Jumping Clinic: Leg Contact

Beezie Madden describes correct leg contact with the saddle and horse.

Overall: This rider looks like she has very good basics with a proper leg position, seat and release. 

Leg: The stirrup iron is positioned properly on the ball of her foot, and her heel is down. It’s hard to tell from the angle of the photo, but the iron looks like it’s positioned on the correct angle with the outside branch ahead of the inside branch. The angle in her knee looks excellent. I like the contact with her leg—it’s distributed evenly between her calf and thigh. There’s contact with her knee, but she’s not pinching it. 

Seat/hip angle: Her seat is correctly over the pommel of the saddle, which helps her stay with her horse’s motion. Her hip angle is closed a bit too much for this fence height, but overall her position is quite good.

Release: She’s using a good short crest release. Her hands are pressing into her horse’s neck, not interfering with his ability to use his head and neck to stretch forward and down. Her elbows are bent and sticking out in the release, so she could work on keeping them a little closer to her sides.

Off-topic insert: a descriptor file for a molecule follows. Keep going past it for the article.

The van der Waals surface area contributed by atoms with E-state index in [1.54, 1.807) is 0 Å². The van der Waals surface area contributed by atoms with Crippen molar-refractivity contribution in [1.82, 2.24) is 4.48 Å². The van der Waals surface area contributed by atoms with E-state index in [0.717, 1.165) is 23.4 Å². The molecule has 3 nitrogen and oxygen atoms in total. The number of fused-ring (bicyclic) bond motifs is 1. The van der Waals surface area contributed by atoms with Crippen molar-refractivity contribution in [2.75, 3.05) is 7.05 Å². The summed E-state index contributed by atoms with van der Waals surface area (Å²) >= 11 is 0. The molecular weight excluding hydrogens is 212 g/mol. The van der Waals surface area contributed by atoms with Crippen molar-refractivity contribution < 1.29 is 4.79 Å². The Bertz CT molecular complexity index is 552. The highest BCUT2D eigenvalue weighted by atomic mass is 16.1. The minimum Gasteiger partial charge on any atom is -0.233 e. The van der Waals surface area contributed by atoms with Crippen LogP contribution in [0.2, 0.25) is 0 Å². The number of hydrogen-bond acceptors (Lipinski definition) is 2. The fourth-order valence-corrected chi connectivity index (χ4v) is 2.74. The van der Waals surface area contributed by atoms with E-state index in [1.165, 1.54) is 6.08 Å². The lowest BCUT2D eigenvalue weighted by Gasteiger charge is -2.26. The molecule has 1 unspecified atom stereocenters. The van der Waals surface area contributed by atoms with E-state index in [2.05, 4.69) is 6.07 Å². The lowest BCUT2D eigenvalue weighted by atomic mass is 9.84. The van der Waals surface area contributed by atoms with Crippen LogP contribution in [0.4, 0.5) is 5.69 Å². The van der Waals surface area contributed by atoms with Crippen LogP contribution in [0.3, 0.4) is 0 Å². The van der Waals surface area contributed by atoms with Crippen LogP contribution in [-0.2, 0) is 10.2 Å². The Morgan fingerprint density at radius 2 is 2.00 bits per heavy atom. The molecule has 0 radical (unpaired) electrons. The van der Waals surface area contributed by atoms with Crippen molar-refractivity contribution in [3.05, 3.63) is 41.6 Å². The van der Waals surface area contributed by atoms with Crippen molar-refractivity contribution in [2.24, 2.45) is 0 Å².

Upper body: Her back is nice and flat and her eyes are looking up and ahead to the next fence.

Horse: The horse is not super tight with his front legs, but he’s making a nice effort over this fence. The fence is probably not high enough for him to have to fold his legs. 

Turnout: The turnout of this pair looks good. The horse is clean, which isn’t so easy for a gray. The tack is clean and fits properly. The rider’s clothes fit well, and her boots are polished. 

This article originally appeared in the Spring 2023 issue of Practical Horseman.

SHARE THIS STORY
CATEGORIES
TAGS
RELATED ARTICLES
How To Jump A Bank
Phillip Dutton: How To Jump a Bank
Jessica Phoenix
Jessica Phoenix: Get Your Horse Fit with Cavalletti
Colleen Rutledge (USA)Escot 6
Develop a Strong Galloping Position
Passing on the Skills
Sharon White: Passing On the Skills That Matter